Abstract: “Active Ageing” strategies aim to foster the participation of seniors in the society. Although economic literature has extensively studied the incentives for seniors to increase their labour supply, little is known about the motivations for older people to complement labour with other forms of social participation. Using data from the Survey of Health, Ageing and Retirement in Europe, this article provides empirical evidence of the motivational role of the work environment in the supply of formal and informal productive activities of 50 to 65 year old workers. The results show that intrinsic rewards received at work, such as skill development opportunities and decision latitude, form an incentive for older workers to invest time in social activities outside the labour market. Extrinsic rewards on the other hand, like advancement perspectives, job security and pay, appear independent from non-market outcomes. Therefore, the opportunity for work time arrangements but also intrinsic rewards in the work environment should be developed if one aims to foster participation of older workers in the society.
    Keywords: Labour supply, Job quality, Social capital, Informal care.
    JEL: J81 J22 J14 C35
    Date: 2012–05
  4. By: Goodman, Joshua Samuel
    Abstract: Left- and right-handed individuals have different brain structures, particularly in relation to language processing. Using five data sets from the US and UK, I show that poor infant health increases the likelihood of a child being left-handed. I argue that handedness can thus be used to explore the long-run impacts of differential brain structure generated in part by poor infant health. Even conditional on infant health and family background, lefties exhibit economically and statistically significant human capital deficits relative to righties. Compared to righties, lefties score a tenth of a standard deviation lower on measures of cognitive skill and, contrary to popular wisdom, are not over-represented at the high end of the distribution. Lefties have more emotional and behavioral problems, have more learning disabilities such as dyslexia, complete less schooling, and work in less cognitively intensive occupations. Differences between left- and right-handed siblings are similar in magnitude. Most strikingly, lefties have six percent lower annual earnings than righties, a gap that can largely be explained by these differences in cognitive skill, disabilities, schooling and occupational choice. Lefties work in more manually intensive occupations than do righties, further suggesting that lefties’ primary labor market disadvantage is cognitive rather than physical. Those likely be left-handed due to genetics show smaller or no deficits relative to righties, suggesting the importance of environmental shocks as the source of disadvantage. Handedness provides parents and schools a costlessly observable characteristic with which to identify young children whose cognitive and behavioral development may warrant additional attention.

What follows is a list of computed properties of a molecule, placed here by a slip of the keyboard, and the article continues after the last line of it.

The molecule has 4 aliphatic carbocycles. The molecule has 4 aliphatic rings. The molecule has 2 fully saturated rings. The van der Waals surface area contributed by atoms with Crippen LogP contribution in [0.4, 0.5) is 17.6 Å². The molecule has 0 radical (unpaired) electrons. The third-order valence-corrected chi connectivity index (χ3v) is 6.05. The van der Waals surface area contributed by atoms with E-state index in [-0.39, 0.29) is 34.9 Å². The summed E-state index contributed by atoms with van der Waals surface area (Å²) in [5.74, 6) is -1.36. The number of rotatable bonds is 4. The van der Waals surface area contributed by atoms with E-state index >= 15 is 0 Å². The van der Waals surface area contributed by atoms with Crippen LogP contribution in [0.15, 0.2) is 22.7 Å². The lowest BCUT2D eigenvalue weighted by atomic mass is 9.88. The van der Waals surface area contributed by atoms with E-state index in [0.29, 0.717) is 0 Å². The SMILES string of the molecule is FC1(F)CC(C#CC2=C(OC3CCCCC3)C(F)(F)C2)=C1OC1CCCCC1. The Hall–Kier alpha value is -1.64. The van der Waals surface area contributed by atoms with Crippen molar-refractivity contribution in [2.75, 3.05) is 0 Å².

Date: 2012
  5. By: Johan Fourie; Robert Ross; Russel Viljoen
    Abstract: Accurate measures of education quality — primarily, years of schooling or literacy rates — are widely used to ascertain the contribution of human capital formation on long-run economic growth and development. This paper, using a census of 4500 missionary station residents in 1849 South Africa, documents, for the first time, literacy and numeracy rates of non-White citizens in nineteenth-century South Africa. The census allows for an investigation into the causes of literacy at missionary stations. We find that age, residency, the missionary society operating the stations and numeracy, as a proxy for parental education, matter for literacy performance. The results provide new insights into the comparative performance of missionary societies in South Africa and contribute to the debate about the role of missionary societies in the economic development of colonial settings.
    Date: 2012
  6. By: Damien Besancenot (CEPN - Centre d'Economie de l'Université Paris Nord - Université Paris XIII - Paris Nord - CNRS : UMR7234); Jean-Michel Courtault (CEPN - Centre d'Economie de l'Université Paris Nord - Université Paris XIII - Paris Nord - CNRS : UMR7234); Khaled El Dika (LAGA - Laboratoire d'Analyse, Géométrie et Applications - CNRS : UMR7539 - Université Paris XIII - Paris Nord - Université Paris VIII - Vincennes Saint-Denis)
    Abstract: This paper applies the Mean Fi eld Game approach pioneered by Lasry and Lions (2007) to the analysis of the researchers' academic productivity. It provides a theoretical motivation for the stability of the universaly observed Lotka's law. It shows that a remuneration scheme taking into account the researchers rank with respect to the academic resume can induce a larger number of researchers to overtake a minimal production standard. It thus appears as superior to piecework remuneration.
    Keywords: Mean Field Game, Academic production, incentives, Lotka's law.
    Date: 2011–10–13
  7. By: Marco Leonardi; Giovanni Pica